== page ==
Seeing the legendary Green Day for the first time is special. Their 1994 album Dookie is responsible for fostering my obsession with music to this day. Their turn to a politically charged group of punks gave new life to a career that seemed to be fading by the early 2000s. They took a stand for what they believed in with American Idiot, and it paid off – for them as artists and us as fans. Green Day has amassed an incredible career, and seeing them live was a bucket list concert for me. Their show at Joe Louis Arena Monday night was exactly what I expected…and that disappoints me.
It’s impossible to say that Green Day don’t put on a great show. The sound was amazing; Billie Joe’s voice is as powerful as ever and Mike and Tre didn’t miss a beat. The energy in the building was red lining for the entire night. The stage production was impressive without being gaudy – great light show but didn’t burn your retinas. The audience interaction was incredible, and that’s where my problem starts.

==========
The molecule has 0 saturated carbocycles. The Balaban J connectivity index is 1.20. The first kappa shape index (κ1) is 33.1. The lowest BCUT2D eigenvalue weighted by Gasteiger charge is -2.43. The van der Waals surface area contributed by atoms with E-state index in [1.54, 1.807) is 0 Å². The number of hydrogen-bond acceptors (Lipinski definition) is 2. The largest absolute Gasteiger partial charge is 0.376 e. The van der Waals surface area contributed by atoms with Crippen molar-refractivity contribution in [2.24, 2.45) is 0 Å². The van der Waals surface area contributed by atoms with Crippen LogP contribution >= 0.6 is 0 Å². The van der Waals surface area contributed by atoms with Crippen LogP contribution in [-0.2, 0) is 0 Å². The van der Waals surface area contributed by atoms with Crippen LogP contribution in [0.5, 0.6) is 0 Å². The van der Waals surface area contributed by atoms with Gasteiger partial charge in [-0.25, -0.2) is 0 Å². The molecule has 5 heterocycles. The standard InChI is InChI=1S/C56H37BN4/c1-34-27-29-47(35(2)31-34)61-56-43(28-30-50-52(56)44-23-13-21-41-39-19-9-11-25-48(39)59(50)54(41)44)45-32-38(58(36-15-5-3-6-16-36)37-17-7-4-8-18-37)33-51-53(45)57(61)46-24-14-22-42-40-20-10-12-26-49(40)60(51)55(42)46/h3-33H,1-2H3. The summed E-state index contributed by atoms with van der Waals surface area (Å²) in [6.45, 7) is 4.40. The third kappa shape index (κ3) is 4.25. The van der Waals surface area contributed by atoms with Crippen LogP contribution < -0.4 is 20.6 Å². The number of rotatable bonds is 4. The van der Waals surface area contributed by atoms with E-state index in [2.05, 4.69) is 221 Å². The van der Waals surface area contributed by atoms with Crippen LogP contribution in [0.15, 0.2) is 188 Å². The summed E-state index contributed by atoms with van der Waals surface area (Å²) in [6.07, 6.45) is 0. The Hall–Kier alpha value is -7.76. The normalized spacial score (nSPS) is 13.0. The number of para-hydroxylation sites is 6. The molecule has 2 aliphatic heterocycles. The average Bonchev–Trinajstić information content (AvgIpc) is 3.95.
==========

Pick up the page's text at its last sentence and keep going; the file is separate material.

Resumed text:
Let’s be clear: Green Day is an amazing band and worth every penny you spend to see them.
However, as someone that’s been a fan for over 20 years, and yet to see them live before, I was disappointed their show didn’t have any surprises. The audience participation felt synthetic. Billie Joe Armstrong spent most of the musical interludes doing a mix of Harry Belafonte and James Brown impressions. “Heeeey Ohhhh,” audience repeats, “HeeAAAAAYYYY HEEEEEAY” audience repeats.
It continued in that fashion for the entire night. Sure it’s fun, it creates an enjoyable atmosphere, but it felt slightly awkward as the crowd fell nearly silent when Armstrong wasn’t instructing us on what to do. Rather than a completely organic experience, he was manufacturing the energy by creating chants that he insisted we repeated. Even when he picked a random kid out of the audience to play guitar during one of the tracks, it felt a little too smooth to be as random as we were meant to believe. It didn’t ruin the show, just made it feel fake.
I was reminded of seeing Bruce Springsteen play live and how it just feels more genuine with his show. Both Bruce and Green Day play to arenas on a nightly basis, they pull kids on stage from the audience to participate in the songs, and it’s clear Billie Joe Armstrong is influenced by The Boss. But, Springsteen shows are full of unprompted sing-a-longs, chants and dancing.
I was expecting a lot from my first Green Day concert, and I wanted them to give me more than I could image. Instead, I got EXACTLY what I thought a Green Day show would be. Maybe my expectations were too high. It was still better than 90% of other bands, but they’re not supposed to be like other bands. They’re supposed to exceed your expectations.